• Construction materials and furnishings from home renovations and repairs
  • Spray products or solvents for household cleaning and maintenance
  • Aerosol and other waste 
  • Waste from products used for hobbies or personal care
  • Pollens grasses, and grains 
  • Fumes from cooking and food particles 
  • Volatile Organic Compounds

Why Should You Take Indoor Air Pollution So Seriously?

Sometimes these microscopic impurities wafting around in our homes are brought indoors from the outside, transported courtesy of foot traffic  ⸺ we bring them in ourselves in addition to our loved ones and pets and visitors. Once they’re indoors, they usually settle onto our floors, especially our carpets or rugs or other kinds of flooring. Furniture is another common place they tend to get themselves lodged into or anything with fabric. Once a homeowner fully grasps this, and realizes how much is being brought in, they realize why making everyone take their shoes off upon entering is suggested.

Once these impurities make their way inside, it is only a matter of time before they get kicked back up into the air you breathe. In homes lacking sufficient ventilation and/or a satisfactory air filtration system, some of this stuff can lead to inevitable physical symptoms, or even subtle health problems. Some of the symptoms are so subtle, or take so long to manifest, that it’s common for certain forms of air pollution to already be a problem in a home.

Health officials explain how some symptoms are immediately obvious. Other symptoms can take a period of time before they are noticeable. When it takes years to find out about certain types of household air pollution, there are times and situations in which they aren’t discovered until it’s too late.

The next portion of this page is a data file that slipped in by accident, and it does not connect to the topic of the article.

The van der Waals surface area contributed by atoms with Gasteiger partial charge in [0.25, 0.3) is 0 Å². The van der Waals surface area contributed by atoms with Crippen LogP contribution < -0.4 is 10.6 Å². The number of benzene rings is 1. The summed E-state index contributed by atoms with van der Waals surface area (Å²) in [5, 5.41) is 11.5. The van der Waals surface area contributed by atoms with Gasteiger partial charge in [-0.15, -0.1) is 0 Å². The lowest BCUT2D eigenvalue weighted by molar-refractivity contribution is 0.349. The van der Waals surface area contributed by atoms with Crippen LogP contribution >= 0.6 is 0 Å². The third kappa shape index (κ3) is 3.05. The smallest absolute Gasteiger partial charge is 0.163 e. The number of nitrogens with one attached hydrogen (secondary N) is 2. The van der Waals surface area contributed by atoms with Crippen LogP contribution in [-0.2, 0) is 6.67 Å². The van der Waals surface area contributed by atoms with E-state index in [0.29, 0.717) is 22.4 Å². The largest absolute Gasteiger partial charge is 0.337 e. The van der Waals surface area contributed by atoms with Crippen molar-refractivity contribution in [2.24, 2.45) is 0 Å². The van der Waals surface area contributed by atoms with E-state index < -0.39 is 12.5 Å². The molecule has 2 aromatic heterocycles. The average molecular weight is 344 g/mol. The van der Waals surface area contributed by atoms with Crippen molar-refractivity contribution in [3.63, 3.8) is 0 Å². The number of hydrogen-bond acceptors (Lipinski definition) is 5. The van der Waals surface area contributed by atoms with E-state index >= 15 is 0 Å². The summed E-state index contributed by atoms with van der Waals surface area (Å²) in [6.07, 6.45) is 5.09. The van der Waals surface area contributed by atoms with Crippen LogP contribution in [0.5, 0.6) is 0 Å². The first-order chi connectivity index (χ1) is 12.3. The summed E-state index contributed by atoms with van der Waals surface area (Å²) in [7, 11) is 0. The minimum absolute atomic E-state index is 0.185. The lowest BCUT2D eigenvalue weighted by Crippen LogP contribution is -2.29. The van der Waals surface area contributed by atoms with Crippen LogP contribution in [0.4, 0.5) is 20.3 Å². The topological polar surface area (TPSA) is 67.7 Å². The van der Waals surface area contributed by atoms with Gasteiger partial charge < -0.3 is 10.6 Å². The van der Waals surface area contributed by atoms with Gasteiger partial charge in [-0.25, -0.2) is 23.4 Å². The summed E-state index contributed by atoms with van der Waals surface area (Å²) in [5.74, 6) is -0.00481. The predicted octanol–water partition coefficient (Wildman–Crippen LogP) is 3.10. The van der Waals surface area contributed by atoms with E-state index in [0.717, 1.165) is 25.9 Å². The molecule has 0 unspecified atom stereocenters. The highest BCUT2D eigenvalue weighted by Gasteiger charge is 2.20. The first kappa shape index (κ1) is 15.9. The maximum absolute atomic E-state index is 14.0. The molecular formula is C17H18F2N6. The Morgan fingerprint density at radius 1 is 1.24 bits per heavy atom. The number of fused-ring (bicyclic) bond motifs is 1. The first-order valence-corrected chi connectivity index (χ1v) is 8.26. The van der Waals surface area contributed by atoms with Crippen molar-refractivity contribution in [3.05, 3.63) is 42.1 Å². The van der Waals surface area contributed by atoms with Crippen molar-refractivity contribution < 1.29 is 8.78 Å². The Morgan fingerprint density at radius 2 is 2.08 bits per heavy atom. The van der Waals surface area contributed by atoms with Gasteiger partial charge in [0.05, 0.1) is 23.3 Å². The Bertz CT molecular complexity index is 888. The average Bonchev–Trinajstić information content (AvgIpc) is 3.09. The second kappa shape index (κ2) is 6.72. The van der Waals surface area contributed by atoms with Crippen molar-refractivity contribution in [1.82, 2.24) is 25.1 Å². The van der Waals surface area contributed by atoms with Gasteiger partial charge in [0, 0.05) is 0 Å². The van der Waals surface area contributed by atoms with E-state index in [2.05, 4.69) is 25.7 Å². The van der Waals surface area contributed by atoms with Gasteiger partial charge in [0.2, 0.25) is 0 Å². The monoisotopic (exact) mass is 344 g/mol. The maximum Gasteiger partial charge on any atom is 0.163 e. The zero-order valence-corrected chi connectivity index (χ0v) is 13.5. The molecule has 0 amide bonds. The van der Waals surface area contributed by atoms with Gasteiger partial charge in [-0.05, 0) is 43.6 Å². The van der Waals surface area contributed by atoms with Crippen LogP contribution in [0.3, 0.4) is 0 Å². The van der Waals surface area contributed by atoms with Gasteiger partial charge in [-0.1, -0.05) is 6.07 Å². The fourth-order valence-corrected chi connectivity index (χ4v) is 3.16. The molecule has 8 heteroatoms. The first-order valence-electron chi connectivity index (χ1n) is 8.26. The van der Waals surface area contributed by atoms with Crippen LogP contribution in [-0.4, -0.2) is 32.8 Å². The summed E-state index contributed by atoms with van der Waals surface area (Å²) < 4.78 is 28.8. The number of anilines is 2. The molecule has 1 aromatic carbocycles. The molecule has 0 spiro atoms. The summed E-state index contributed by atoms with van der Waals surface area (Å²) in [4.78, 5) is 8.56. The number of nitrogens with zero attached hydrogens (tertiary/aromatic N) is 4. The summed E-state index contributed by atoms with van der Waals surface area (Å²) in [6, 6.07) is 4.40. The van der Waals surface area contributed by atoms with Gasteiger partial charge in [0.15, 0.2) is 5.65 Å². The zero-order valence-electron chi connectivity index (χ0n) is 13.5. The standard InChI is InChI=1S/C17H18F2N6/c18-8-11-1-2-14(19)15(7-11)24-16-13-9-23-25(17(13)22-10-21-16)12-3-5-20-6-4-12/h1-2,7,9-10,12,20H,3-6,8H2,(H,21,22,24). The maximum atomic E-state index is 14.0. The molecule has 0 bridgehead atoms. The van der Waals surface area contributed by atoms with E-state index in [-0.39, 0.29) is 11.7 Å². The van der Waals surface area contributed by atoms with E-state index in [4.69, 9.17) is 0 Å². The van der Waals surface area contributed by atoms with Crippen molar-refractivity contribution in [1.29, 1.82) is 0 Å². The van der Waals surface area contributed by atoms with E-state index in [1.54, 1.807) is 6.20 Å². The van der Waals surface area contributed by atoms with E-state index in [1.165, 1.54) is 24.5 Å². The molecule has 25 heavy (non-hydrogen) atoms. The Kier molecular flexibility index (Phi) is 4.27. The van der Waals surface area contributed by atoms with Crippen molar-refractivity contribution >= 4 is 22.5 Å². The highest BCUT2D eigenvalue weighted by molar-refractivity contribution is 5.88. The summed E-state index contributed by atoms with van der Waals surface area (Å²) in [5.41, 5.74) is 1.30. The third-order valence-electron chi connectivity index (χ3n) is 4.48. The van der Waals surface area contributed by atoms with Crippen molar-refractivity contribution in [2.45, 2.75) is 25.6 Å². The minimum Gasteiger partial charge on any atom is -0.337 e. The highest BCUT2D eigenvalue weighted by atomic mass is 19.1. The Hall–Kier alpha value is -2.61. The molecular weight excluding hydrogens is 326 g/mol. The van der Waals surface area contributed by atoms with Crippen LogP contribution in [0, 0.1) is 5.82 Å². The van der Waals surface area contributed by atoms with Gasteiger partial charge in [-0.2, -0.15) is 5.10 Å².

A variety of facets and circumstances influence the various ways in which your health can be affected from breathing in air pollution in your home or place of work, where we spend the majority of our time. Some of these factors include how healthy you are, the strength of your immune system and your age, as well as the particular categories and kinds of pollution present and their concentration levels. Regardless of any of that, the benefits of guaranteeing your residence has proper ventilation and sufficient and effective air filtration are many, and they are well worth the nominal one-time cost. This is true because health officials say because there are situations of the more grave variety in which testing a home and maintaining optimal indoor air quality has saved lives.  

Immediate Symptoms of Indoor Air Pollution

Of the more common short-term symptoms of Indoor Air Pollution a person might develop a feeling of soreness or irritation of the throat, or sneezing, coughing, or breathing difficulties. These symptoms might appear alone, asymptomatic, or together in various ways. You might notice irritation of the eyes and/or nostrils or nose, or dry or irritated skin. Additional indicators include feeling nauseous or tired or dizzy. Some people experience fatigue; some people develop unexplained migraines or headaches. Keep in mind, these symptoms aren’t automatic evidence of an air quality or air pollution problem. However, if you are experiencing them in your home or workplace, it’s a good sign that you might want to investigate the matter.